Welcome to Captain Gambling’s weekly industry news digest! Our experts are here to give you all of the latest updates regarding gambling legislation in states across the country as they happen.
This week’s top stories:
- Louisiana & Maryland to hold “yes or no” referendums on Nov. 3rd
- South Dakota to vote on legalization in Deadwood
- Michigan moves closer to mobile sports betting
- Kentucky Supreme Court overrules historical slot gaming loophole
- Raiders open new stadium in Las Vegas
Louisiana and Maryland
On November 3rd, the same day as the US Presidential election, voters in Louisiana and Maryland will also have the chance to vote on legalized sports betting in those states. The referendum will be a simple “yes or no” ballot on the question of legalized sport betting. Lawmakers in both states pushed through a simplified vote due to legislative sessions being shortened in wake of the Covid-19 pandemic. Should the states choose to legalize sports betting, the framework of how it will be done should be worked out in 2010.
As well as Lousianna and Maryland, South Dakota will also have a public vote on sport betting legislation on November 3rd. However, the question on their ballot is a lot slimmer than a general “yes or no” to legal betting in the entire state. Instead South Dakota voters will be deciding if sports betting can be added to the list of already legalized gambling possibilities in the tourist city of Deadwood.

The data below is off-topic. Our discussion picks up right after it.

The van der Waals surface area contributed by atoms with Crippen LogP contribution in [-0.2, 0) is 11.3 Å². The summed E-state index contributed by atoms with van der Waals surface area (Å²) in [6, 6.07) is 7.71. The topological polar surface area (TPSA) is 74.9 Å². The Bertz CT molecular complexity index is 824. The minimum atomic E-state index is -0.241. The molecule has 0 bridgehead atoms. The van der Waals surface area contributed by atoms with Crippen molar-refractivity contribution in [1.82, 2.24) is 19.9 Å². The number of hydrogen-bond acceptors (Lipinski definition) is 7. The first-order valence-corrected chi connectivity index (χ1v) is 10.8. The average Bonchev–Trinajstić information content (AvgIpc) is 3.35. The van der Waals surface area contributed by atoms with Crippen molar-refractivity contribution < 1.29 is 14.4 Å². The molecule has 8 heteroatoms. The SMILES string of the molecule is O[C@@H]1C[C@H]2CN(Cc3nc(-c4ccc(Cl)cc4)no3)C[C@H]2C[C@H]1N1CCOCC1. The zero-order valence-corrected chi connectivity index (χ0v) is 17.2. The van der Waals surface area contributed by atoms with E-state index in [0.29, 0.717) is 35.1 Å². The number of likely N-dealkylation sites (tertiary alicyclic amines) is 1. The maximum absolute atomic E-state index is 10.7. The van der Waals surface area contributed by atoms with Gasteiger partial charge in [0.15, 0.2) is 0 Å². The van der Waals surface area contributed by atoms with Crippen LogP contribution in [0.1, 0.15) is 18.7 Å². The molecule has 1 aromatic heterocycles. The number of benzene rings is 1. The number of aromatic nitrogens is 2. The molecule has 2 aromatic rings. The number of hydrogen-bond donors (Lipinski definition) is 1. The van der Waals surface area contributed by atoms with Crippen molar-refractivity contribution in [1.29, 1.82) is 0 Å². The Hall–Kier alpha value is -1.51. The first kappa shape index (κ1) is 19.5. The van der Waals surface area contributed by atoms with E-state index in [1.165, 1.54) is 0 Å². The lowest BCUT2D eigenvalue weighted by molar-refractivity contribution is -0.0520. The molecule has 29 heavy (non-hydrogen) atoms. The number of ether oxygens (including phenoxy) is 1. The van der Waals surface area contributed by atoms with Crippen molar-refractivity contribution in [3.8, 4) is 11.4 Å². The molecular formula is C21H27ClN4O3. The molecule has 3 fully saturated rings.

The Michigan Gaming Control Board looks to have hit the fast forward button on the legalization of mobile gambling and sports betting in the Wolverine State. The state had been expected to legalize sports betting by early 2021, with original plans of a late 2020 date being deemed a longshot by most in the wake of the pandemic. However, legalized online gambling in Michigan now could be a reality by the end of the fall. Richard S. Kalm, executive director of The Michigan Gaming Control Board, is expected to submit the final proposals to the Michigan Office of Administrative Hearings and Rules and the Legislative Service Bureau at some point next week.
The Kentucky Supreme Court this week overturned a long standing legal loophole that had allowed legalized slot-like gaming in the state. The ruling deemed the slot like horse racing system as no longer legal. Effectively, this move has pulled the plug on a $2 billion industry in the state.
After completing their move from LA to Las Vegas back in January this year, the Raiders finally played their first NFL game in their new $2 billion stadium. After years of keeping the legal sports betting industry at arm's length, this move signifies a newfound public embrace between the NFL and the betting industry.